The country’s highest court decided to strengthen sentencing guidelines for digital sex crimes Tuesday, enabling producers of child pornography to be punished by up to 29 years in prison.
The decision from the Supreme Court’s sentencing commission came following public outcry over lenient punishments handed down to offenders involved in child pornography here, compared to those in other countries.
The new guidelines recommend judges sentence people convicted of producing child or juvenile porn habitually to a prison term of at least 10 years and six months to up to 29 years and three months. The recommended jail time for multiple offenders is between seven years and 29 years and three months.
Conditions for aggravated punishments were attached that stipulate those who sell such content could face six years to 27 years behind bars. Distributors could be given jail terms of four years to 18 years and purchasers between one year and six months and six years and nine months.
The commission said the new guidelines, which it called more objective and fair, reflect the growing frequency of such illegal content-related crimes through digital media, including smartphones.
“The types of offenses are varied, and damaging content spreads rapidly online, which makes it hard for victims to recover,” it said.
If a victim suffers from serious damages due to the crimes, resulting in a suicide attempt or a family breakup, culprits could face additional penalty. Forgiveness granted to an offender by a victim will have little impact on reduction of sentence length.
The new sentencing standard will be finalized in December after a process of reviewing opinions from related organizations, public hearings, and administrative notices.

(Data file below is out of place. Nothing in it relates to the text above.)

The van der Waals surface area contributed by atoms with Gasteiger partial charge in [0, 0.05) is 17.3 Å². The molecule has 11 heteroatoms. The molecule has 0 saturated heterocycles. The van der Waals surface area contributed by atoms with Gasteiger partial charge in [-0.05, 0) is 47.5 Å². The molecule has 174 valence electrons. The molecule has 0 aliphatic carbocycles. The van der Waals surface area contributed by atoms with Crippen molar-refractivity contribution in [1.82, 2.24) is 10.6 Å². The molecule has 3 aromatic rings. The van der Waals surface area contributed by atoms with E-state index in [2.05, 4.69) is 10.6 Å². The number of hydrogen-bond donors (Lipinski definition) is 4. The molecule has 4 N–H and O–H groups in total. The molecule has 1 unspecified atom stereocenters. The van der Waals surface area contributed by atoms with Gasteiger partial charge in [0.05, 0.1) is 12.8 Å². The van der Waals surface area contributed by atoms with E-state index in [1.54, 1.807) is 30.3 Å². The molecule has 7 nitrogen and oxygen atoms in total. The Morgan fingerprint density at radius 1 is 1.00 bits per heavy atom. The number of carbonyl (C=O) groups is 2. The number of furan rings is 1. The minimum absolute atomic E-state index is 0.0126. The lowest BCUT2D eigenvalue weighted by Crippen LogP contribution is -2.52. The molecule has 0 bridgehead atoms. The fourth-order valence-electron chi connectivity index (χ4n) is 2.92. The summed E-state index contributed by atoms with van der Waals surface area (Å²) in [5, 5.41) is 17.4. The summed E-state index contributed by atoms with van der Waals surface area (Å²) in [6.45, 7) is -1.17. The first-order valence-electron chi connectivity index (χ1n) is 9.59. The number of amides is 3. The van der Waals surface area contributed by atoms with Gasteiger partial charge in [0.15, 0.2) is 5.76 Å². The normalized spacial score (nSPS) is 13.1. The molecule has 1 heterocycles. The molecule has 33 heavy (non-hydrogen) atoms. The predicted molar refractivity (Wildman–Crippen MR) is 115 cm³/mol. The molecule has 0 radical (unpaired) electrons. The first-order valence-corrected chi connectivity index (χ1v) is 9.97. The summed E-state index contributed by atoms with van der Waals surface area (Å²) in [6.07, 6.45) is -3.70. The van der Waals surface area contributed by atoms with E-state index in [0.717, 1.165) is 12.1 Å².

According to an analysis conducted by commission members, the average sentence for child porn offenders between 2014 and 2018 was two years and six months -- half of the minimum prison term of five years.
The current law has been criticized for incoherent rulings depending on which judge deals with the case as it covers a wide range of crimes with no specific sentencing standards, inviting debate over legal interpretation.
Lenient sentencing on digital sex crime has come into the limelight as hundreds of people worldwide have been arrested for their involvement in a South Korea-based website that sold videos of child sex abuse for digital cash.
The site‘s operator, Son Jong-woo, was released from prison after serving an 18-month sentence for violating the child protection and information laws.
The sentence sparked international uproar and was often compared to those who faced jail terms of five to 15 years in the United States for downloading the gruesome videos uploaded by Son.
On July 6, the Seoul High Court said it decided to reject a request from the US to extradite Son, citing the need of his presence for further investigation of users of the website and potential producers in order to eradicate child pornography here.
By Park Han-na (email@example.com